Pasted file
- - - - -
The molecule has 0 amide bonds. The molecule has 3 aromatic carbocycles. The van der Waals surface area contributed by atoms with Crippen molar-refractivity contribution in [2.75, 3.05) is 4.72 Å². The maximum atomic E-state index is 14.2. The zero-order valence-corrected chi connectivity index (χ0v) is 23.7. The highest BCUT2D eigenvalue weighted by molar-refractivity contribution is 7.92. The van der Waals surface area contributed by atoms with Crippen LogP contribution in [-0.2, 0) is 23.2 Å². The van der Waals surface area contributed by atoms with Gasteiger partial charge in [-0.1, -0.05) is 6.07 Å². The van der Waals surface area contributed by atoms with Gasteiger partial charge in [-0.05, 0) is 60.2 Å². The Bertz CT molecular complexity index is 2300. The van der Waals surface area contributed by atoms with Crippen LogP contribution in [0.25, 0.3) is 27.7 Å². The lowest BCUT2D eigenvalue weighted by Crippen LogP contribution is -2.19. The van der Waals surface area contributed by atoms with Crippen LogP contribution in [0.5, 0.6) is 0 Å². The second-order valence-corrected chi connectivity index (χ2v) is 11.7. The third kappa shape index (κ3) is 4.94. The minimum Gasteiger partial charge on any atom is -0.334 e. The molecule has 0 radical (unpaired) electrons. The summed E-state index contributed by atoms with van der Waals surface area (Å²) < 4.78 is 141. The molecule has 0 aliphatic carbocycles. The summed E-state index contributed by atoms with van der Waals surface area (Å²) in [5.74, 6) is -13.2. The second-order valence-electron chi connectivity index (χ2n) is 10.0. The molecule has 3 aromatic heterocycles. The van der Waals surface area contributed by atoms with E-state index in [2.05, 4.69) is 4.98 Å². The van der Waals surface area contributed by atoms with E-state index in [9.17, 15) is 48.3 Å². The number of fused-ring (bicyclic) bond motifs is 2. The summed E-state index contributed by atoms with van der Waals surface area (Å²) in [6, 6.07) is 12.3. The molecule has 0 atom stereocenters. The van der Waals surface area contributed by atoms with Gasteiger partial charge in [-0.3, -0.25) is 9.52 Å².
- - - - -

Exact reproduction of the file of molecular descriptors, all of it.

The molecule has 0 amide bonds. The molecule has 3 aromatic carbocycles. The van der Waals surface area contributed by atoms with Crippen molar-refractivity contribution in [2.75, 3.05) is 4.72 Å². The maximum atomic E-state index is 14.2. The zero-order valence-corrected chi connectivity index (χ0v) is 23.7. The highest BCUT2D eigenvalue weighted by molar-refractivity contribution is 7.92. The van der Waals surface area contributed by atoms with Crippen LogP contribution in [-0.2, 0) is 23.2 Å². The van der Waals surface area contributed by atoms with Gasteiger partial charge in [-0.1, -0.05) is 6.07 Å². The van der Waals surface area contributed by atoms with Gasteiger partial charge in [-0.05, 0) is 60.2 Å². The Bertz CT molecular complexity index is 2300. The van der Waals surface area contributed by atoms with Crippen LogP contribution in [0.25, 0.3) is 27.7 Å². The lowest BCUT2D eigenvalue weighted by Crippen LogP contribution is -2.19. The van der Waals surface area contributed by atoms with Crippen LogP contribution in [0.5, 0.6) is 0 Å². The second-order valence-corrected chi connectivity index (χ2v) is 11.7. The third kappa shape index (κ3) is 4.94. The minimum Gasteiger partial charge on any atom is -0.334 e. The molecule has 0 radical (unpaired) electrons. The summed E-state index contributed by atoms with van der Waals surface area (Å²) < 4.78 is 141. The molecule has 0 aliphatic carbocycles. The summed E-state index contributed by atoms with van der Waals surface area (Å²) in [5.74, 6) is -13.2. The second-order valence-electron chi connectivity index (χ2n) is 10.0. The molecule has 3 aromatic heterocycles. The van der Waals surface area contributed by atoms with E-state index in [2.05, 4.69) is 4.98 Å². The van der Waals surface area contributed by atoms with E-state index in [9.17, 15) is 48.3 Å². The number of fused-ring (bicyclic) bond motifs is 2. The summed E-state index contributed by atoms with van der Waals surface area (Å²) in [6, 6.07) is 12.3. The molecule has 0 atom stereocenters. The van der Waals surface area contributed by atoms with Gasteiger partial charge in [-0.3, -0.25) is 9.52 Å².